S. Korea’s trial of aide to ousted president to start
December 18, 2016
SEOUL, South Korea — The jailed confidante of disgraced South Korean President Park Geun-hye begins a trial today that will explore a scandal that led to Park's impeachment after millions took to the streets in protest.
The trial of Choi Soon-sil, Park's friend of 40 years, is the biggest since the 2014 trial of the crew of a ferry that sank and killed more than 300 people, mostly teenagers. Ten others swept up in the scandal also face trial.
Speculation about Choi dominated local news every day for months, but she is still a mystery. She last appeared in public Oct. 31 when, after losing a Prada shoe in a crush of media and protesters, she told reporters at the Seoul prosecutors' office that she had "committed a sin that deserves death."
What you should know:
Monday's hearing at the Seoul Central District Court will review the charges against Choi, who prosecutors say manipulated state affairs and extorted businesses. It also will set the trial schedule. Choi is not required to attend this session.
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The trial is open to the public. Worried about a crush of spectators, the court last week raffled admission tickets.
It's not clear how long the trial will last. Courts normally issue a verdict within six months of indictment, so she'll likely get a verdict by May if prosecutors don't bring new charges.
Choi is charged with abuse of power, extortion and attempted fraud. If convicted on all charges, she could receive as many as 15 years in prison, according to court spokesman Shin Jae-hwan.
Before her arrest, Choi said she received some of Park's speeches in advance but that she didn't know if they included confidential information. She denied the other allegations.
Prosecutors allege that Choi helped pressure 16 companies to donate a total of $65.6 million to create two nonprofit foundations, Mir and K-Sports.
According to the prosecution, Park first brought up the idea of launching the foundations and ordered her senior secretary for policy coordination at the time, Ahn Jong-beom, to ask companies to finance their establishment while letting Choi handle the appointment of foundation officials.
Choi allegedly used a top Chinese official's visit to Seoul to propose pressuring firms to donate quickly to Mir.
Choi has been charged with pressuring Hyundai Motors and the KT telecommunication firm to sign $6 million and $5.7 million worth of ad contracts, respectively, with Playground, an ad agency she ran. She was also charged with pushing Hyundai to buy $930,450 worth of car components from a company owned by an acquaintance.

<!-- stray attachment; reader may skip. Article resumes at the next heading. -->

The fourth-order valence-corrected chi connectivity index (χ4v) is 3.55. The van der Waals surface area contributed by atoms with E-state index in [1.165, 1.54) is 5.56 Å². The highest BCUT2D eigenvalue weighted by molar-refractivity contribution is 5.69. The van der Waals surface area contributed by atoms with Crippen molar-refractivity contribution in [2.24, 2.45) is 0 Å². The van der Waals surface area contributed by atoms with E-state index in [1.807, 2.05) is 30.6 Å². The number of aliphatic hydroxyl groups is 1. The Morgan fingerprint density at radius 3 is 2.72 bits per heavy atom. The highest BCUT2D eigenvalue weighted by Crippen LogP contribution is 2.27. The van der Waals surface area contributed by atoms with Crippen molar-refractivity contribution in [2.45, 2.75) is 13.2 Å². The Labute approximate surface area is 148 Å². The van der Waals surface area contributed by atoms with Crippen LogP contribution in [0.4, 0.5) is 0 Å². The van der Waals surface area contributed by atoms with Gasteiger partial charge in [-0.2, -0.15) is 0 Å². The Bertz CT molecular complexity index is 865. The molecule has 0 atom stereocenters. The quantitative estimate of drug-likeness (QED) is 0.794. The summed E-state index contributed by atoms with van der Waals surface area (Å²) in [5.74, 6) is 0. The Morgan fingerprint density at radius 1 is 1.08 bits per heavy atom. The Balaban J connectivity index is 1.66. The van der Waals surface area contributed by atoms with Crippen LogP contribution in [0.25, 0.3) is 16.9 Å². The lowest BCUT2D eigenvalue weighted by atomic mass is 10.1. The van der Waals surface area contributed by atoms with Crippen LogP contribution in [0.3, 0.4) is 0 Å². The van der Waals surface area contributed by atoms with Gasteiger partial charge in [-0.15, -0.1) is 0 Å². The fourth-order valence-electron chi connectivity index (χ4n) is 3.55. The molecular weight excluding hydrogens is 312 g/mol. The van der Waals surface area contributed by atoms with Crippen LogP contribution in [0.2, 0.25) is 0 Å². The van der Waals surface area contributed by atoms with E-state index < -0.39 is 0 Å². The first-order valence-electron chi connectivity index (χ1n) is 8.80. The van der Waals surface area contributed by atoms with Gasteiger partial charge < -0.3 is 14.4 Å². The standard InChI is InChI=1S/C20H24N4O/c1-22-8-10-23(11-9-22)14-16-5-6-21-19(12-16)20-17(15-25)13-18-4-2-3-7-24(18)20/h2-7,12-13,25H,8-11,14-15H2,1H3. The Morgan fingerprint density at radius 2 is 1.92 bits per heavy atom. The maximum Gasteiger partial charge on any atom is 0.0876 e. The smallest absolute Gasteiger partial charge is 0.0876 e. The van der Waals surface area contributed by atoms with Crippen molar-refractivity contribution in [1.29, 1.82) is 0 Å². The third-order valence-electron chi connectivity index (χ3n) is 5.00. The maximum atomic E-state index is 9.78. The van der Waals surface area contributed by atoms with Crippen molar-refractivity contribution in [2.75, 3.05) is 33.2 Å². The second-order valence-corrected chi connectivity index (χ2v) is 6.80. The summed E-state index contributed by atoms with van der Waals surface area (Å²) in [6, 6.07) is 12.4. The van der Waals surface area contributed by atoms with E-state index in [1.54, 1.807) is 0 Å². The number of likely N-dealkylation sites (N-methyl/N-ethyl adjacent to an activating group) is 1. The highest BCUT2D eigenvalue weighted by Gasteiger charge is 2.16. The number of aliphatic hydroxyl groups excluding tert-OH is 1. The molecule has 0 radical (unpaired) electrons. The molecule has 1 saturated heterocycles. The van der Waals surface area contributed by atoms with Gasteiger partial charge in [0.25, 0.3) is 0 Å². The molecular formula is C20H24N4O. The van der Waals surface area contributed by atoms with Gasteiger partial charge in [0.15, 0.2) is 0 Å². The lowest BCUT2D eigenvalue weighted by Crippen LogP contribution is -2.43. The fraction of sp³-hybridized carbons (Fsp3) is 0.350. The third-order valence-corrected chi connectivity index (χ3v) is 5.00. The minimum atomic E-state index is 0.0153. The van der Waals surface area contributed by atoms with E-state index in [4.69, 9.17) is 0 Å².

WHO IS SHE?
Choi, 60, is a daughter of the late Choi Tae-min, a purported cult leader who served as Park's mentor. Park, 64, is the daughter of Park Chung-hee, a dictator who ruled South Korea for 18 years until his 1979 assassination.
The two women became friends in the 1970s, around the time when Park Geun-hye began serving as first lady after her mother was killed during a failed 1974 assassination attempt on Park Chung-hee. Park Geun-hye once headed a patriotic group set up by the elder Choi, while Choi Soon-sil served as head of its college unit.
Park acknowledged her ties with Choi Soon-sil after the scandal broke in October, and described Choi as someone who helped her "when I had difficulties" in the past — an apparent reference to her parents' assassinations.
Choi's ex-husband served as chief of staff for Park when she was a member of parliament before becoming president in early 2013.
Among the others indicted are four former government officials.
Ahn, Park's former economic adviser, allegedly conspired with Park and Choi to extort companies. Another ex-presidential adviser, Jung Ho-sung, has been charged with passing on confidential documents to Choi. Former Vice Culture and Sports Minister Kim Chong allegedly pressured companies to donate money to a winter sports-related foundation run by Choi's niece, Chang Si-ho, who also has been indicted.
A well-known music video director, Cha Eun-taek, also is on trial for allegedly using his ties with Choi to win key culture-related projects from government agencies.
Park has immunity from prosecution for most crimes while in office. She has acknowledged that she got help from Choi for editing speeches and unspecified "public relations" issues, but has denied any other legal wrongdoing.
The country's Constitutional Court is reviewing Park's impeachment. If it rules against her, she'll be formally unseated and must undergo a direct investigation.